The Outlaw country movement, codified in the early 1970s by a shaggy posse of Nashville rebels, is archetypal Americana. Dark, complex, self-possessed and self-destructive, always struggling to rectify sin and salvation, it's a rich genre that continues to thrive.
When Outlaw cult hero Dallas Moore makes his West Coast debut at Burbank's Viva Cantina on Friday, Oct. 23, expect a high-velocity, double-barreled blast of rousing, defiant music.
A long-haired redneck who studied classical and jazz guitar at Northern Kentucky University, Moore's 25-year career and relentless touring (he averages a staggering 300 shows a year) has gained him a formidable reputation in the hard country underworld. Moore's songs, as showcased on his current "Dark Horse Rider" album, are meditative, irony-laden mid-tempo examinations of the outlaw's troubled, disruptive psyche. While cleaving to the classic tradition of stark, scab-picking realism which mad-dog forebears like David Allan Coe and Johnny Paycheck introduced and epitomized, Moore is genuine, not derivative, and his growling, expressive vocals deliver with resonant authority.
Like Coe and Paycheck, Moore is an Ohioan, and music has been a lifelong avocation.
"My mama always played lots of Hank Williams, Bill Monroe and Elvis Presley records around the house when I was growing up," Moore said. "I got my first guitar at age 16 and started writing songs right off the bat. When I was at the university, it was my chance to play in a gig band during the day and at local honky-tonks at night. I found the common ground between Django Reinhardt and Willie Nelson, Benny Goodman and Bob Wills. It was a blast soaking up the different influences and putting them into my own music."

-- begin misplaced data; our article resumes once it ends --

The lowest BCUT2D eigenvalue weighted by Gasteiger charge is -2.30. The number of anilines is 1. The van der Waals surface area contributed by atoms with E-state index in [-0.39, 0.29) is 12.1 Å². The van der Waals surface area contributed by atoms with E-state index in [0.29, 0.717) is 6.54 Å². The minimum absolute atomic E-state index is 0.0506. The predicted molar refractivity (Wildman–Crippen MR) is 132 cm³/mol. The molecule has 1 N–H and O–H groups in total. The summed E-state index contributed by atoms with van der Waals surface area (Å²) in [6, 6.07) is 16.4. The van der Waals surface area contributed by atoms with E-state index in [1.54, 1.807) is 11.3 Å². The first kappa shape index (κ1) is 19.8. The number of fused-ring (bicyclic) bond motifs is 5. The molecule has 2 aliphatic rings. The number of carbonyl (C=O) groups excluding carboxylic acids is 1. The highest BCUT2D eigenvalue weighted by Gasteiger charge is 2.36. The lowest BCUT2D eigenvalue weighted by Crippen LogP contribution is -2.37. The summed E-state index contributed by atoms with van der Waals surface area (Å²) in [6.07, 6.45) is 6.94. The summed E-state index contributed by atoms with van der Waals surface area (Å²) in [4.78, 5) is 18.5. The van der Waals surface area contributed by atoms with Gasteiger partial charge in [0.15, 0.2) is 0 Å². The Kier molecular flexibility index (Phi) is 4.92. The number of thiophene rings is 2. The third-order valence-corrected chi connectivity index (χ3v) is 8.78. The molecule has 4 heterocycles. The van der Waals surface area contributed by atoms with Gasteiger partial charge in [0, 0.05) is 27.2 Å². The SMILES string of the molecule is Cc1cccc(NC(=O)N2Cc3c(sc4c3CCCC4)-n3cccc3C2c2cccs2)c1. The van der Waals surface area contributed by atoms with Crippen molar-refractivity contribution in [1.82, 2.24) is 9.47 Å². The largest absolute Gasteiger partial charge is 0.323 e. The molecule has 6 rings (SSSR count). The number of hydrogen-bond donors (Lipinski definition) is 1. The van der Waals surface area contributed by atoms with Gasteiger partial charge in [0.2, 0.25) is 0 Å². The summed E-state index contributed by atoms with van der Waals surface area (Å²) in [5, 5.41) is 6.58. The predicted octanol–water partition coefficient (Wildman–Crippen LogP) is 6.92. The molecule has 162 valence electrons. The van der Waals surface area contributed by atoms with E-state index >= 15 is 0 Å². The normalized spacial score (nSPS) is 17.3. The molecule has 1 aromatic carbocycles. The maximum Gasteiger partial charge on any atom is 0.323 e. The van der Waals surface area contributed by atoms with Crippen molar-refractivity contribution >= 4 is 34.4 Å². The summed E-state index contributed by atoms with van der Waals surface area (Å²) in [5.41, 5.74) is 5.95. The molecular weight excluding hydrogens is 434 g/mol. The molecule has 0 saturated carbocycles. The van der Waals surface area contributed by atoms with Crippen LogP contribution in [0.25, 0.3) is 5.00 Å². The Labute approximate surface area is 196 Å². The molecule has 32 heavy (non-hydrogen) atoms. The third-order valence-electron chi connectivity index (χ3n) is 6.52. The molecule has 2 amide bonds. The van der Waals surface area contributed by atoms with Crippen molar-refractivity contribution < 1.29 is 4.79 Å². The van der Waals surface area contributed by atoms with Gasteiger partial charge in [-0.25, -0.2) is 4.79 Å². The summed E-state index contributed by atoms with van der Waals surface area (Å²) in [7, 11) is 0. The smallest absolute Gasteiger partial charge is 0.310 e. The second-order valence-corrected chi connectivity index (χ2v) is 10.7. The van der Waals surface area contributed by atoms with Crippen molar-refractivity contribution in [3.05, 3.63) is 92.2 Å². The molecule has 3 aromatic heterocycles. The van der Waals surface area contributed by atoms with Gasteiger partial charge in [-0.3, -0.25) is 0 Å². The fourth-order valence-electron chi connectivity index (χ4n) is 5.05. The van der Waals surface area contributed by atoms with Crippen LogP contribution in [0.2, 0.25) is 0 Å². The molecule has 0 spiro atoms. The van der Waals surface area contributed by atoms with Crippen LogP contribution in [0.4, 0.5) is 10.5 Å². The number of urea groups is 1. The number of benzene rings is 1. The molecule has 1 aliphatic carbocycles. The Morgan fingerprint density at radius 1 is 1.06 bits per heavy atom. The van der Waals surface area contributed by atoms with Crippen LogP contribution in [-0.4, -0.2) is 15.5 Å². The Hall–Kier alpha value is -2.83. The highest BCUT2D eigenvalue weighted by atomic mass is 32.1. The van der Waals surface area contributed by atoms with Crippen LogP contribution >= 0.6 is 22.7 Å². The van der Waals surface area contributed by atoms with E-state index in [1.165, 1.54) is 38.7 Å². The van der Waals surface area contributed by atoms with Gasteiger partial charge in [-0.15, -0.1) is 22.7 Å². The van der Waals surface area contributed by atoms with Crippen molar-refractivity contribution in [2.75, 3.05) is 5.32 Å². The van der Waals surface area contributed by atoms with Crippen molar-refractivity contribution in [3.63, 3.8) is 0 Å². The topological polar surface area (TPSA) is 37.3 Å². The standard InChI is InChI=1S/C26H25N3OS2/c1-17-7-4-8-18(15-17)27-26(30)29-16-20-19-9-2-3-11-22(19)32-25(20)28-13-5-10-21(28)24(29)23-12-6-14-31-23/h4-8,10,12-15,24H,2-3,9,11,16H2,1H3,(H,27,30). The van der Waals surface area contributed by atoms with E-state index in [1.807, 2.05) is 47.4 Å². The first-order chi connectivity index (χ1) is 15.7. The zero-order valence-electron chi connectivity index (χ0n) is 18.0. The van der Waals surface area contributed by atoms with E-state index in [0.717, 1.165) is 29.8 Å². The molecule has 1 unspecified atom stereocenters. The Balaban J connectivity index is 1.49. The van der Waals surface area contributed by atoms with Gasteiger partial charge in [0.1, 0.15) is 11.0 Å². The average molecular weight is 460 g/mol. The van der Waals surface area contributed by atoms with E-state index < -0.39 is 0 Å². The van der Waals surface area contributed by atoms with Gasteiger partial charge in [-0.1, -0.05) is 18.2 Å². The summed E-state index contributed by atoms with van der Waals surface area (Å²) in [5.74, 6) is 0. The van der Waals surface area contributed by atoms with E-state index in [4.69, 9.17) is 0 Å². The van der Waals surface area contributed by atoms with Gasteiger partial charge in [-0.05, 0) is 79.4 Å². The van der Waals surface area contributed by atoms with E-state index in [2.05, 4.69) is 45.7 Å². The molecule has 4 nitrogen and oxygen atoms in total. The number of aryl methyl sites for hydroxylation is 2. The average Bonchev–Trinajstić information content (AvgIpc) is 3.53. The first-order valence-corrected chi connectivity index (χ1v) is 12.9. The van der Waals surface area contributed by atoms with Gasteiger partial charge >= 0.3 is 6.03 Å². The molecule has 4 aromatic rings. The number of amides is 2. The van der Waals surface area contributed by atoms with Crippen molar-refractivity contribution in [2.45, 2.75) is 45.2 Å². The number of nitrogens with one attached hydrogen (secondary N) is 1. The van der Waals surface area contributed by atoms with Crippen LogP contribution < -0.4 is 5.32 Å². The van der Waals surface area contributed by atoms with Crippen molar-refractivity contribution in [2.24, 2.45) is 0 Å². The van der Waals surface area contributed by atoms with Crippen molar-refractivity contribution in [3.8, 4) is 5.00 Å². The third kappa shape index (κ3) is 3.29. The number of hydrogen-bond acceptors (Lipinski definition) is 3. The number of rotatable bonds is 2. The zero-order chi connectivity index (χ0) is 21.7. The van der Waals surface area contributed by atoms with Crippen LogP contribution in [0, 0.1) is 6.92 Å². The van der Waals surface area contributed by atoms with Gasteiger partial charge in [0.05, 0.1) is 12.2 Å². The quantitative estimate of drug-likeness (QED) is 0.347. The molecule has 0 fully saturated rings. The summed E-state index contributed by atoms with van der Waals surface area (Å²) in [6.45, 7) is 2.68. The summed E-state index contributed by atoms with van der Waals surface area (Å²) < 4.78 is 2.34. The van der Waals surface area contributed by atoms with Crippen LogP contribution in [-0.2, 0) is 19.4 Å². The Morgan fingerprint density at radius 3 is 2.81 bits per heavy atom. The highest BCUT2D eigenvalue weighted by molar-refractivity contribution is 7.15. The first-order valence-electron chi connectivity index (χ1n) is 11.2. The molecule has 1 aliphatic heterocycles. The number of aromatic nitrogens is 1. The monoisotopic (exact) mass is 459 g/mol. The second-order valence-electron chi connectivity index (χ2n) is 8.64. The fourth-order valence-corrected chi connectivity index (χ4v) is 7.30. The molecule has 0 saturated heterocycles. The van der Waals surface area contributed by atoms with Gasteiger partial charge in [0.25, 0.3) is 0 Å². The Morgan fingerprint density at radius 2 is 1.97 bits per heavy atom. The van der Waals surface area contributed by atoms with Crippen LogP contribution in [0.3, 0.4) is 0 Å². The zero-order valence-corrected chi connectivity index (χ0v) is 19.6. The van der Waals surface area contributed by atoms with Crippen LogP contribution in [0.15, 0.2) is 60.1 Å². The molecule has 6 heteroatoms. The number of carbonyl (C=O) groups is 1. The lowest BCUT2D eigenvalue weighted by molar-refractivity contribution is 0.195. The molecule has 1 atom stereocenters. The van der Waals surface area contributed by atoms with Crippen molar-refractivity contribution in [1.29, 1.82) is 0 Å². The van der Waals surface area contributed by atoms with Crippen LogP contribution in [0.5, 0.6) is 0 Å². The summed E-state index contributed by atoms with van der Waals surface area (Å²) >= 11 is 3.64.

After graduating and forming his own band, Moore was inevitably drawn even further into these infamous iconoclasts' orbit.
"Paycheck used to park his bus across the street from my best friend's house and sometimes we'd catch him and his band loading up and hitting the road. It was a big black Silver Eagle bus that read 'The Last Outlaw' on it," Moore recalled. "A few years later we got to open a show for Paycheck in Kentucky, right after he'd gotten out of prison in Chillicothe. I've always loved ol' Paycheck and he was a big influence.
"I've been friends with David Allan Coe for over 20 years," he added. "He has always been kind to us and we've done hundreds of shows together. They broke the mold when they made D.A.C. There will never be anyone like him."
Informed, firsthand, by their lurid sphere of interest, Moore has produced plenty of his own memorable songs, like "Blessed Be the Bad Ones," "Crazy Again" and "Bottle and a Bible." He is an integral part of a booming Outlaw movement that's anchored by Willie Nelson, Kris Kristofferson and Billy Joe Shaver and contemporaneously upheld by younger artists like Hank Williams III, Sarah Gayle Meech and Sturgill Simpson.
Naturally, all of this occurs far from the glossy realm of Nashville and big radio. "That stuff is not really my cup of whiskey," Moore said. "There's a lot of great new music being made, but you won't hear it on mainstream country radio. It all comes out in the wash either way, and we're glad to hit the road and take our music to the people, one honky-tonk at a time."
For Moore, only one thing really matters: "The love of the song. That's where it all begins for me. I love being able to write my own songs, bring them to life and share 'em with people. It's a connection and a high like no other in the world." He said. "I'm most comfortable with my old guitar in hand, sharing my music, stories and jams. It's literally a different show every night and we're all fired up to bring our music to California."